A group of Calgary men are about to graduate from beer league hockey to the international stage — with a bit of encouragement from the prime minister.
The Calgary Citizens is a recreational hockey team of "guys who played hockey all their lives but never really made it probably beyond high school hockey," player Ken Trudeau told the Calgary Eyeopener on Monday.
They may not be in the same league as Canadian greats at international tournaments, like Ken Dryden and Paul Henderson in the 1972 Summit Series, Wayne Gretzky and Mario Lemieux in the 1987 Canada Cup or Sidney Crosby and Jonathan Toews in the 2010 Olympics.
But the crew of ages ranging from early 30s to 50s — including two CBC Calgary journalists — loves the sport, and now they've been invited to a small tournament in Costa Rica.
"We're an older group of proud, hockey-playing Canadians," Trudeau said.
They've had a few neat experiences so far. The team applied for and received a letter of support from Prime Minister Justin Trudeau — no relation to the player with the same surname.
"There was something in the letter about a high level of skill and athleticism. We'll touch on that maybe off-air," Kemp joked with Calgary Eyeopener host David Gray.
On the way out from their radio interview, they met former Montreal Canadiens player Ken Dryden, who was in studio Monday to discuss his new book, Game Change: The Life and Death of Steve Montador and the Future of Hockey.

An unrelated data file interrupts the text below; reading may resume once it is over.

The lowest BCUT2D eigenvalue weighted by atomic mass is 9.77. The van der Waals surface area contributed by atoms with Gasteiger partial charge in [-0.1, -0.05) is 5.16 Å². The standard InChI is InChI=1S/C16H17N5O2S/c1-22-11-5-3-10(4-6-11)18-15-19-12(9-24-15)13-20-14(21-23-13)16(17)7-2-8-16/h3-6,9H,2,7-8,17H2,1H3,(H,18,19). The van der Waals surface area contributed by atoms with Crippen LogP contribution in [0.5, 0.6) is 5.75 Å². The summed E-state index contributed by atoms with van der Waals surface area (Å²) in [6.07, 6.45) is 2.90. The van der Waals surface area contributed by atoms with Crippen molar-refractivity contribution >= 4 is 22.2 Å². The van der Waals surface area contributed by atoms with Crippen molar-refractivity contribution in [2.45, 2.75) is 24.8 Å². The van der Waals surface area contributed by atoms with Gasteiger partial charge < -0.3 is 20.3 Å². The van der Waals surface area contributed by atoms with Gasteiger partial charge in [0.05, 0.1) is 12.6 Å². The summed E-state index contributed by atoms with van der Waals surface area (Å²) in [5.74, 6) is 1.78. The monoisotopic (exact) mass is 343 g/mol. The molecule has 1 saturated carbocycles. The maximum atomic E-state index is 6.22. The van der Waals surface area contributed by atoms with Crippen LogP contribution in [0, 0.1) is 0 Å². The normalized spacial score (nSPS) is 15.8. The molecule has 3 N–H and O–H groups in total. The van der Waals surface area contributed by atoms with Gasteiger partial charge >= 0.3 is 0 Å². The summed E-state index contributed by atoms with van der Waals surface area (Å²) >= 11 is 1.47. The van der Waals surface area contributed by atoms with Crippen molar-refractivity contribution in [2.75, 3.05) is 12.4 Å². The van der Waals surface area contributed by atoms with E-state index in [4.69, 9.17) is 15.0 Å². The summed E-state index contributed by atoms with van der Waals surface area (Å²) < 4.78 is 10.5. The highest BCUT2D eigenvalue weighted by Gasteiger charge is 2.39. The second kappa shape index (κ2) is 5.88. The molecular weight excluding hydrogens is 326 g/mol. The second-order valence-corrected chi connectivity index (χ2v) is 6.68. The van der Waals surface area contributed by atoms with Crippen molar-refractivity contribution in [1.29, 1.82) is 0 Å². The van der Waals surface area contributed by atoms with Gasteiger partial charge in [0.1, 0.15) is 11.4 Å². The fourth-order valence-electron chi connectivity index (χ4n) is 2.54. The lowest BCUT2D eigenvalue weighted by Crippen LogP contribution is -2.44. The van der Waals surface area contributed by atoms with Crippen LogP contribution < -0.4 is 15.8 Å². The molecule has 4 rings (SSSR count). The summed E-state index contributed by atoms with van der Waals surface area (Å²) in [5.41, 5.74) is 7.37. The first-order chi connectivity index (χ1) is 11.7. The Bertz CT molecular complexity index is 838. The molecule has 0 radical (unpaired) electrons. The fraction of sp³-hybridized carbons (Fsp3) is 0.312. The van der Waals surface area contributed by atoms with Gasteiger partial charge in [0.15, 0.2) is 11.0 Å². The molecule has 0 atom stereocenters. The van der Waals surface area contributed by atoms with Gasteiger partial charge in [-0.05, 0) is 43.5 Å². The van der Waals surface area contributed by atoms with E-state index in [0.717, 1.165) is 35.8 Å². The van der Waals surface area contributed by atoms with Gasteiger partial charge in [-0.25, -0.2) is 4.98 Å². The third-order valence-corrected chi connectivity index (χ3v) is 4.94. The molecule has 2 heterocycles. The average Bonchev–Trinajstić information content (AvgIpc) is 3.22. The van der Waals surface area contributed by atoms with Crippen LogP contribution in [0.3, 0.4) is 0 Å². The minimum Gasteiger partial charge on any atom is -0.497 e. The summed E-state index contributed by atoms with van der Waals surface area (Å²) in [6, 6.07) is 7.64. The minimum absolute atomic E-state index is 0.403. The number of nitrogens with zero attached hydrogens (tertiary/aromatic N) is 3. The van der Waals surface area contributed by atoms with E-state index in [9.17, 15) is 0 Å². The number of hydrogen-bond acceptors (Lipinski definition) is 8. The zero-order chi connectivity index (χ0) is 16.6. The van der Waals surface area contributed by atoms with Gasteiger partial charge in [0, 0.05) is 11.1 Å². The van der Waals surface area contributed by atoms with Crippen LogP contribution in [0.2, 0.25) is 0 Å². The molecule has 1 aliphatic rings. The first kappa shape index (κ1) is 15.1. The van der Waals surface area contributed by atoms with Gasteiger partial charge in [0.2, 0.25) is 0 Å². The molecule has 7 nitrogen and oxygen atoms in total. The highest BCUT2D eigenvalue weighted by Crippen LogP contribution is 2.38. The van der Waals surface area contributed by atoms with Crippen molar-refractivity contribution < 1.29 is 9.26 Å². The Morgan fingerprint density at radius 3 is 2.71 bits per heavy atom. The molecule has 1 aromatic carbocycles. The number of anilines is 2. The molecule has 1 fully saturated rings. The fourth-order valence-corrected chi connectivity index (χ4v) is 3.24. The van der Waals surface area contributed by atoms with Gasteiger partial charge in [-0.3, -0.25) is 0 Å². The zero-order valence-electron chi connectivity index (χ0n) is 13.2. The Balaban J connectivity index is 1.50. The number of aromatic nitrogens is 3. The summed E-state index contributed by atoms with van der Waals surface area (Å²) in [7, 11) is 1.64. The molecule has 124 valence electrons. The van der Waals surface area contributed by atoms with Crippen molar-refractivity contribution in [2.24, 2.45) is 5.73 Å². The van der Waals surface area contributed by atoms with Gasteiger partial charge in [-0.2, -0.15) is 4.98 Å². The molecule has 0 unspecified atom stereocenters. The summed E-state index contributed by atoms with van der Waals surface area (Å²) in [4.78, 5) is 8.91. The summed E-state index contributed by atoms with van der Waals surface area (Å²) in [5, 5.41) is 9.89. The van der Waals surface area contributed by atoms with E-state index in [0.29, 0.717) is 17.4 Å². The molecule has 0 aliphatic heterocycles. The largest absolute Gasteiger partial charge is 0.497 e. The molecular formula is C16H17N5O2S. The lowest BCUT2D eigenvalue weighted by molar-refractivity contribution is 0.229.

The First International Castillo Ice Hockey Tournament runs this weekend in Central America's only ice skating rink.
It's organized by a Calgary ex-pat, Bruce Callow, who brought his love of the sport to the country when he moved there about 30 years ago.
Since then, he's started a rink and an annual hockey tournament of local teams — which garnered a visit from former Canadian Prime Minister Stephen Harper a few years ago.
'A little worried'
Now the tournament has expanded to include teams from Calgary, Los Angeles and Falkland Islands.
"We've come to learn that the Falkland Islands have a [rugby] goaltender that played in the British Super League, so that could get interesting," player Kyle Kemp said.
"We haven't seen the official roster list at present, however we're a little worried."
Some on the team have been trying to shape up, Trudeau said, and the team even won its Sunday night game 4-1.
"I've been in training. I think it varies on the team," he said. "I think some guys have eaten a few less chips and some guys have done lots of stairs. So we'll see how we are on the ice."
The team doesn't expect to take home the tournament trophy, but the question remains: Will they earn the title of the worst team Canada's ever fielded?
"We're hoping not but there are those chances," Kemp said.
- Hear the players discuss their team's chances this weekend:
With files from the Calgary Eyeopener
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